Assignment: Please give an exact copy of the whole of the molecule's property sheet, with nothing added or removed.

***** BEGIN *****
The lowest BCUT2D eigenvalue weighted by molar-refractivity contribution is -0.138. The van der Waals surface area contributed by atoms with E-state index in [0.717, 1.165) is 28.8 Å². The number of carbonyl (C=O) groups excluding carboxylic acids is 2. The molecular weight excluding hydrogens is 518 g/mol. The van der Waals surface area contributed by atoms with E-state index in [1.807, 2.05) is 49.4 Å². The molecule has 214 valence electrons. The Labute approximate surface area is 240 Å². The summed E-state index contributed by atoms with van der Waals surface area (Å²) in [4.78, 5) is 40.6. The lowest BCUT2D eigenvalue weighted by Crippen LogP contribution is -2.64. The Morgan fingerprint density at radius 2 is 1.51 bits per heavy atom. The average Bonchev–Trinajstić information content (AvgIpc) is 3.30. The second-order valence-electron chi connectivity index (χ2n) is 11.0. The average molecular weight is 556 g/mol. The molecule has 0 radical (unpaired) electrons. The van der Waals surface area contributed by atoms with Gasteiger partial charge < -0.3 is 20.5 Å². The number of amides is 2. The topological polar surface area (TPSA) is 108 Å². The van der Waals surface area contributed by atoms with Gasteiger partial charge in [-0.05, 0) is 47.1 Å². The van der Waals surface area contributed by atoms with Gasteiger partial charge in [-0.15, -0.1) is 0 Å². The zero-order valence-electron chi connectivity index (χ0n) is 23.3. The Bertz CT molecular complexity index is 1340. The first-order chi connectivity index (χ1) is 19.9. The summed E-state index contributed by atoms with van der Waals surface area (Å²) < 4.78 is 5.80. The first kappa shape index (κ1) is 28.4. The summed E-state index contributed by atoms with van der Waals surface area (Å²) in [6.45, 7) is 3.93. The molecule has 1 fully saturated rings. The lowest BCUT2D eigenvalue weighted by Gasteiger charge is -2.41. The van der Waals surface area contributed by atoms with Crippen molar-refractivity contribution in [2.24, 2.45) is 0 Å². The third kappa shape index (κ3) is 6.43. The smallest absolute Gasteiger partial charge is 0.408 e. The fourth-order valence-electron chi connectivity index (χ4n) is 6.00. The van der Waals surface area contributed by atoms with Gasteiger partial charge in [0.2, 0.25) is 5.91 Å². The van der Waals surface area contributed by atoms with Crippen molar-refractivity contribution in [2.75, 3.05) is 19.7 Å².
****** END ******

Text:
The lowest BCUT2D eigenvalue weighted by molar-refractivity contribution is -0.138. The van der Waals surface area contributed by atoms with E-state index in [0.717, 1.165) is 28.8 Å². The number of carbonyl (C=O) groups excluding carboxylic acids is 2. The molecular weight excluding hydrogens is 518 g/mol. The van der Waals surface area contributed by atoms with E-state index in [1.807, 2.05) is 49.4 Å². The molecule has 214 valence electrons. The Labute approximate surface area is 240 Å². The summed E-state index contributed by atoms with van der Waals surface area (Å²) in [4.78, 5) is 40.6. The lowest BCUT2D eigenvalue weighted by Crippen LogP contribution is -2.64. The Morgan fingerprint density at radius 2 is 1.51 bits per heavy atom. The average Bonchev–Trinajstić information content (AvgIpc) is 3.30. The second-order valence-electron chi connectivity index (χ2n) is 11.0. The average molecular weight is 556 g/mol. The molecule has 0 radical (unpaired) electrons. The van der Waals surface area contributed by atoms with Gasteiger partial charge < -0.3 is 20.5 Å². The number of amides is 2. The topological polar surface area (TPSA) is 108 Å². The van der Waals surface area contributed by atoms with Gasteiger partial charge in [-0.05, 0) is 47.1 Å². The van der Waals surface area contributed by atoms with Gasteiger partial charge in [-0.15, -0.1) is 0 Å². The zero-order valence-electron chi connectivity index (χ0n) is 23.3. The Bertz CT molecular complexity index is 1340. The first-order chi connectivity index (χ1) is 19.9. The summed E-state index contributed by atoms with van der Waals surface area (Å²) < 4.78 is 5.80. The first kappa shape index (κ1) is 28.4. The summed E-state index contributed by atoms with van der Waals surface area (Å²) in [6.45, 7) is 3.93. The molecule has 1 fully saturated rings. The lowest BCUT2D eigenvalue weighted by Gasteiger charge is -2.41. The van der Waals surface area contributed by atoms with Crippen molar-refractivity contribution in [2.24, 2.45) is 0 Å². The third kappa shape index (κ3) is 6.43. The smallest absolute Gasteiger partial charge is 0.408 e. The fourth-order valence-electron chi connectivity index (χ4n) is 6.00. The van der Waals surface area contributed by atoms with Gasteiger partial charge in [0.2, 0.25) is 5.91 Å². The van der Waals surface area contributed by atoms with Crippen molar-refractivity contribution in [2.75, 3.05) is 19.7 Å².